Problem of the Month (January 2007)

This month we examine three problems about overlapping polyominoes on a square lattice.

1. Consider a numbered polyomino P, a polyomino with positive integers in each square. Can copies of P be arranged in the plane so that wherever two copies intersect: 1) the numbers in the squares agree, 2) the numbers indicate how many copies of P intersect there, and 3) no two copies of P lie exactly on top of one another? If so, we call this a numbered polyomino intersection. For example, the smallest possible numbered domino intersections are shown below.

What are the minimal arrangements for numbered triominoes? numbered tetrominoes? other polyforms?

2. Consider a polyomino P. We say its non-intersection set is the set of areas that are impossible to achieve by intersecting 2 copies of P in the plane. For a given n, what non-intersection sets are possible? What about other polyforms?

3. An intersecting plane cover is a cover of the plane using copies of one polyomino so that every square is covered exactly twice, and different copies of the polyomino intersect in at most one square. Which polyominoes have intersecting plane covers? What about other polyforms?


ANSWERS

1.

Here are the known numbered intersections for small polyominoes.

Numbered Domino Intersections

12

13

22

14

23

Numbered Straight Triomino Intersections

112

121

113

122

212

114

213

222

133

144

Numbered Bent Triomino Intersections

112

121

113

122

212

114

123

213

222

124

214

133

313

223

232

224

242

233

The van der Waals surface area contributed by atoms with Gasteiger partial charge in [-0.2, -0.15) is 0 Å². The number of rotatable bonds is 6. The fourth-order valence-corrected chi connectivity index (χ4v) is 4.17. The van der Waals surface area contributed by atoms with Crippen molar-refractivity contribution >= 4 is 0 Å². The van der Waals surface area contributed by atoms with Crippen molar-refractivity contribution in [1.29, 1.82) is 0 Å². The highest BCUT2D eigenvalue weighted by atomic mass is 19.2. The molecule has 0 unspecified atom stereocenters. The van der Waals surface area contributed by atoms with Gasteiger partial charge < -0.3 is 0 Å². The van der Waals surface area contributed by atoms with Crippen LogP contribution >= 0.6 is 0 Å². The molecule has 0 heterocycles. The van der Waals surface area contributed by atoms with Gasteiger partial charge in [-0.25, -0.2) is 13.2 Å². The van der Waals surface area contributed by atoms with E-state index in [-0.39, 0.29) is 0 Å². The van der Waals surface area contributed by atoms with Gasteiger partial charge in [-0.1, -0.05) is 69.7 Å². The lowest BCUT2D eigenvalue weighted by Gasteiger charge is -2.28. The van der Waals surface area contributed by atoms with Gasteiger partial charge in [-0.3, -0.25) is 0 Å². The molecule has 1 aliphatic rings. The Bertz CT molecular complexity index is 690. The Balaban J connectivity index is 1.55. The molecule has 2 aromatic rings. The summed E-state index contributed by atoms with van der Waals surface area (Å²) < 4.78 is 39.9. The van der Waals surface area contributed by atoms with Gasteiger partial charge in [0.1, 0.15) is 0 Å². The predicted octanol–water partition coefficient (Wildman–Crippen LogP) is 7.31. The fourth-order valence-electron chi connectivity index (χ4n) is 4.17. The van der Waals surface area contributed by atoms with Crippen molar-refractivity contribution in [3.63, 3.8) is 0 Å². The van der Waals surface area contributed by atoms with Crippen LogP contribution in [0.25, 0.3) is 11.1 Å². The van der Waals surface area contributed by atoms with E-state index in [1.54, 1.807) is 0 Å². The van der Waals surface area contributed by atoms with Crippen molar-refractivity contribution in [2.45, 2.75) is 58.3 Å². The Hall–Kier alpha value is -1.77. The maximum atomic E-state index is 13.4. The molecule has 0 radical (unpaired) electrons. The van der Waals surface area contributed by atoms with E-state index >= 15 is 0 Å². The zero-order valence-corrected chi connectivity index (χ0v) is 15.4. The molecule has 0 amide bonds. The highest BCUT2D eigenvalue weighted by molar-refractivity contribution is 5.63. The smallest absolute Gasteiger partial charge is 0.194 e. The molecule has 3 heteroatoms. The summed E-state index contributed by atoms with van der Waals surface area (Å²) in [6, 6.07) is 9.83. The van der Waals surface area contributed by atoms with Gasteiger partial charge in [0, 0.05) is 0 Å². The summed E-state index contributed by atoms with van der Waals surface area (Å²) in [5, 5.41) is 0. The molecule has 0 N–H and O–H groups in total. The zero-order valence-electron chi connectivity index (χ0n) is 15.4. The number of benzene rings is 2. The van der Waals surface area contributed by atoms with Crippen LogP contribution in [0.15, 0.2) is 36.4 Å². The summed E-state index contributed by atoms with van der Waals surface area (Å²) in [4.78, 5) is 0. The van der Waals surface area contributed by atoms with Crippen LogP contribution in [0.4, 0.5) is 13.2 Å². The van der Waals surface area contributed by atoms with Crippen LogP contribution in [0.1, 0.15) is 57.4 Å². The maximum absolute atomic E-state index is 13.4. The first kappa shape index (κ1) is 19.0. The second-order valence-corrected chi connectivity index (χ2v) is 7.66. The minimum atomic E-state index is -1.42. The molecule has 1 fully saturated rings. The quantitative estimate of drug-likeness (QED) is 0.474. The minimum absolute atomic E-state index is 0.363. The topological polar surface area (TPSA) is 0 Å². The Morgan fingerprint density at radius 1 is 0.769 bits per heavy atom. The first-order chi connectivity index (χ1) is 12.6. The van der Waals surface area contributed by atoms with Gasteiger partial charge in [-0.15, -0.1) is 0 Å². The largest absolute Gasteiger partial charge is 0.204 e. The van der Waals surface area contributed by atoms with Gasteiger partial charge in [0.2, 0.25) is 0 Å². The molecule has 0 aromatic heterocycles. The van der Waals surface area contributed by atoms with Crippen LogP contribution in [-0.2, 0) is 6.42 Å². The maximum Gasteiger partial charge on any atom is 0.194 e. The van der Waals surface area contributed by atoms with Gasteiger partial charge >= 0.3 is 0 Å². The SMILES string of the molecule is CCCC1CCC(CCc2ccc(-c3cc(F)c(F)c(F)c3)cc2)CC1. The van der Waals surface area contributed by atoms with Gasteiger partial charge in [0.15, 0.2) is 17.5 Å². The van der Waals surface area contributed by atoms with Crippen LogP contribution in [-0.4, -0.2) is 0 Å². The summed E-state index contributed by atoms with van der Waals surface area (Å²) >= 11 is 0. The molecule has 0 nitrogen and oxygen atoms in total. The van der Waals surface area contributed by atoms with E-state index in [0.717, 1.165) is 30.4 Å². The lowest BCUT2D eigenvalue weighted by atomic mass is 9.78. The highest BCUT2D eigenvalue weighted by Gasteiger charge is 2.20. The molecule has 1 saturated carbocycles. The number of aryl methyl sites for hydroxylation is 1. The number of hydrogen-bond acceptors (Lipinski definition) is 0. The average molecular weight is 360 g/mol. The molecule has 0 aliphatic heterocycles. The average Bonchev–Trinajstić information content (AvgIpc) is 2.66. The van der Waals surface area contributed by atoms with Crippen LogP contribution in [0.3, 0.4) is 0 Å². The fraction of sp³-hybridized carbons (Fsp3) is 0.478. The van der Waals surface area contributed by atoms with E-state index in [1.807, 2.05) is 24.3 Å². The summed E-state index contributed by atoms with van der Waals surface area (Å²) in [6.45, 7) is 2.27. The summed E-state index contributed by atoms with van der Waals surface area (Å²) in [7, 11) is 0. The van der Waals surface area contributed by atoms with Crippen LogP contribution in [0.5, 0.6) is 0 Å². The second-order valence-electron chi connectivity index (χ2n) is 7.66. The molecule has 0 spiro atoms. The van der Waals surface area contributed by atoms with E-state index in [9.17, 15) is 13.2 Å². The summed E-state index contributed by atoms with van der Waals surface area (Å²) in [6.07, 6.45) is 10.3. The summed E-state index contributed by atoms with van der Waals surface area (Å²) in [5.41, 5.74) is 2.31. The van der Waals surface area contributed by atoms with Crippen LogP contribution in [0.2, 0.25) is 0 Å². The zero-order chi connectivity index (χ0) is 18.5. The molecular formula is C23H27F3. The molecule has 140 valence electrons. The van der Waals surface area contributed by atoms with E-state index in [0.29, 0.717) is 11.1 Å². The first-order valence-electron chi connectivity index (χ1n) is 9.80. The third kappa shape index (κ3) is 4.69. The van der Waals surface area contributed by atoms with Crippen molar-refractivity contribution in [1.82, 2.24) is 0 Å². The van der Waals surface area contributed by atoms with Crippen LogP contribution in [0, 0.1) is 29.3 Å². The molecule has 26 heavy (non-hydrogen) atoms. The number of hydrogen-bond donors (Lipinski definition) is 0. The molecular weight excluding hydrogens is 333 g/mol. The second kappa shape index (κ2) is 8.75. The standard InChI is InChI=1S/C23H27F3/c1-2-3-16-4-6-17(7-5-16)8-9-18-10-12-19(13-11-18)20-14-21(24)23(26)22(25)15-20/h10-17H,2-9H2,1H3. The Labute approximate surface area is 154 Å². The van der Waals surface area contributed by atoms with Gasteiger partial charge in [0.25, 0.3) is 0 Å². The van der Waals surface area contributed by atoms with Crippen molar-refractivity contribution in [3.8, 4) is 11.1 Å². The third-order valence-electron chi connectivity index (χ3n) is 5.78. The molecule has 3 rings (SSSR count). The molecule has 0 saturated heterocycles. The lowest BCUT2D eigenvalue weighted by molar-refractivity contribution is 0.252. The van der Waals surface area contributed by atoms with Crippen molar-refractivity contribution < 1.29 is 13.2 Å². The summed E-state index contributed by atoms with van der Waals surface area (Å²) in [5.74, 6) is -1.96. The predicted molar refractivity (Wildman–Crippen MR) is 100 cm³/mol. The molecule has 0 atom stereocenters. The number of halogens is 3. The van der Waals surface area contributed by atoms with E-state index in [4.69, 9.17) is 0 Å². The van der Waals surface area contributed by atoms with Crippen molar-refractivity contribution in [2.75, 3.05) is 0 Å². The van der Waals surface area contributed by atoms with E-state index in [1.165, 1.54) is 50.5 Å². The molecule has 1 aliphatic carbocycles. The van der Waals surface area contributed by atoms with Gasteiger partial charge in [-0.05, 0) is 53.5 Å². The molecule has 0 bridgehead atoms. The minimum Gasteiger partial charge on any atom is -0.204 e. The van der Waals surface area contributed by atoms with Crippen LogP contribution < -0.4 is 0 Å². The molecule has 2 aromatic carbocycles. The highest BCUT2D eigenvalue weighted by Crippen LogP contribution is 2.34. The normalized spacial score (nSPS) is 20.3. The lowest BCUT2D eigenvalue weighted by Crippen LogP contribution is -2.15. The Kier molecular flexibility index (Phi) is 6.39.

144

225

333

244

226

227

228

444

Numbered Square Tetromino Intersections

1112

1122

1222

1232

1242

Numbered Straight Tetromino Intersections

1112

1121

1122

1212

1221

2112

1113

1222

2122

1213

2113

1114

2222

1133

1242

1144

1333

1444

Jeremy Galvagni noticed that any straight n-omino numbered with 1's and 2's has a polyomino intersection, by placing them at various locations in an n×n square.


2.

Here are the non-trivial non-intersection sets for small polyominoes.

Polyomino Non-Intersection Sets

4
{3}

5
{3,4}

{4}

6
{5}

7
{5,6}

{5}

{6}

8
{5,6,7}

{5,6}

{5,7}

{6,7}

{5}

{6}

{7}

9
{5,6,7,8}

{5,7,8}

{6,7,8}

{5,7}

{5,8}

{6,7}

{6,8}

{7,8}

{6}

{7}

{8}

10
{5,6,8,9}

{5,7,8,9}

{6,7,8,9}

{5,7,9}

{5,8,9}

{6,7,8}

{6,7,9}

{6,8,9}

{7,8,9}

{5,8}

{6,8}

{6,9}

{7,8}

{7,9}

{8,9}

{7}

{8}

{9}

11
{6,7,8,9,10}

{5,7,8,10}

{5,8,9,10}

{6,8,9,10}

{7,8,9,10}

{5,7,10}

{5,8,10}

{5,9,10}

{6,9,10}

{7,8,9}

{7,8,10}

{7,9,10}

{8,9,10}

{5,9}

{6,9}

{7,8}

{7,9}

{7,10}

{8,9}

{8,10}

{9,10}

{7}

{8}

{9}

{10}

12
{3,5,6,9,10,11}

{5,6,8,9,10,11}

{5,7,8,9,10,11}

{5,6,8,9,11}

{5,6,9,10,11}

{5,7,9,10,11}

{6,8,9,10,11}

{7,8,9,10,11}

{5,6,9,11}

{5,7,10,11}

{5,8,9,11}

{5,9,10,11}

{6,9,10,11}

{7,8,9,10}

{7,8,9,11}

{7,8,10,11}

{7,9,10,11}

{8,9,10,11}

{5,9,10}

{6,8,11}

{6,9,11}

{7,8,9}

{7,8,10}

{7,8,11}

{7,9,10}

{7,9,11}

{7,10,11}

{8,9,10}

{8,9,11}

{8,10,11}

{9,10,11}

{7,8}

{7,9}

{7,10}

{7,11}

{8,9}

{8,10}

{8,11}

{9,10}

{9,11}

{10,11}

{7}

{8}

{9}

{10}

{11}

George Sicherman found non-intersection sets for small polyiamonds and polyhexes.

Polyiamond Non-Intersection Sets

4

5

6

7

8

9

10

11

Polyhex Non-Intersection Sets

4

5

6

7

8

9


3.

Sune Kristian Jakobsen found the covers for the pentominoes and showed that the others are impossible. How many of the hexominoes are possible?

Here are the small intersecting plane covers.

Intersecting Plane Covers

2

3

4

5


If you can extend any of these results, please e-mail me. Click here to go back to Math Magic. Last updated 1/15/07.